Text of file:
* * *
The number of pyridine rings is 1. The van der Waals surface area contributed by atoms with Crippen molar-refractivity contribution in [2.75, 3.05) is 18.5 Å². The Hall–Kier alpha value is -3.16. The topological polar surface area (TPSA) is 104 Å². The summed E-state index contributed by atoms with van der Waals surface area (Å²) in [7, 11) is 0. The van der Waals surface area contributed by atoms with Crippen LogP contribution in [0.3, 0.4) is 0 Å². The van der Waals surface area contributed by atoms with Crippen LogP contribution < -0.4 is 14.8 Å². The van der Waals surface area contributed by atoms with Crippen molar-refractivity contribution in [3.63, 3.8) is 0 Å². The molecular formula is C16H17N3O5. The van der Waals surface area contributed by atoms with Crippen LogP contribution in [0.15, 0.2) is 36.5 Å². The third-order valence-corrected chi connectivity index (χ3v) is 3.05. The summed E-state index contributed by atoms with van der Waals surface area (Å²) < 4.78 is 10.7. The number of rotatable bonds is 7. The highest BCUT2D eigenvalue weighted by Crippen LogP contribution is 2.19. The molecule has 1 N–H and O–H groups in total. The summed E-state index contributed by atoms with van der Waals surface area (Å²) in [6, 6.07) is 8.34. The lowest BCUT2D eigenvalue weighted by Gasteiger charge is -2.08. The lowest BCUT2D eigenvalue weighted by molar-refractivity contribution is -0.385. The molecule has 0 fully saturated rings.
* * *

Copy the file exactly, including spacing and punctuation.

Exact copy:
The number of pyridine rings is 1. The van der Waals surface area contributed by atoms with Crippen molar-refractivity contribution in [2.75, 3.05) is 18.5 Å². The Hall–Kier alpha value is -3.16. The topological polar surface area (TPSA) is 104 Å². The summed E-state index contributed by atoms with van der Waals surface area (Å²) in [7, 11) is 0. The van der Waals surface area contributed by atoms with Crippen LogP contribution in [0.3, 0.4) is 0 Å². The van der Waals surface area contributed by atoms with Crippen LogP contribution < -0.4 is 14.8 Å². The van der Waals surface area contributed by atoms with Crippen molar-refractivity contribution in [3.63, 3.8) is 0 Å². The molecular formula is C16H17N3O5. The van der Waals surface area contributed by atoms with Crippen LogP contribution in [0.15, 0.2) is 36.5 Å². The third-order valence-corrected chi connectivity index (χ3v) is 3.05. The summed E-state index contributed by atoms with van der Waals surface area (Å²) < 4.78 is 10.7. The number of rotatable bonds is 7. The highest BCUT2D eigenvalue weighted by Crippen LogP contribution is 2.19. The molecule has 1 N–H and O–H groups in total. The summed E-state index contributed by atoms with van der Waals surface area (Å²) in [6, 6.07) is 8.34. The lowest BCUT2D eigenvalue weighted by Gasteiger charge is -2.08. The lowest BCUT2D eigenvalue weighted by molar-refractivity contribution is -0.385. The molecule has 0 fully saturated rings.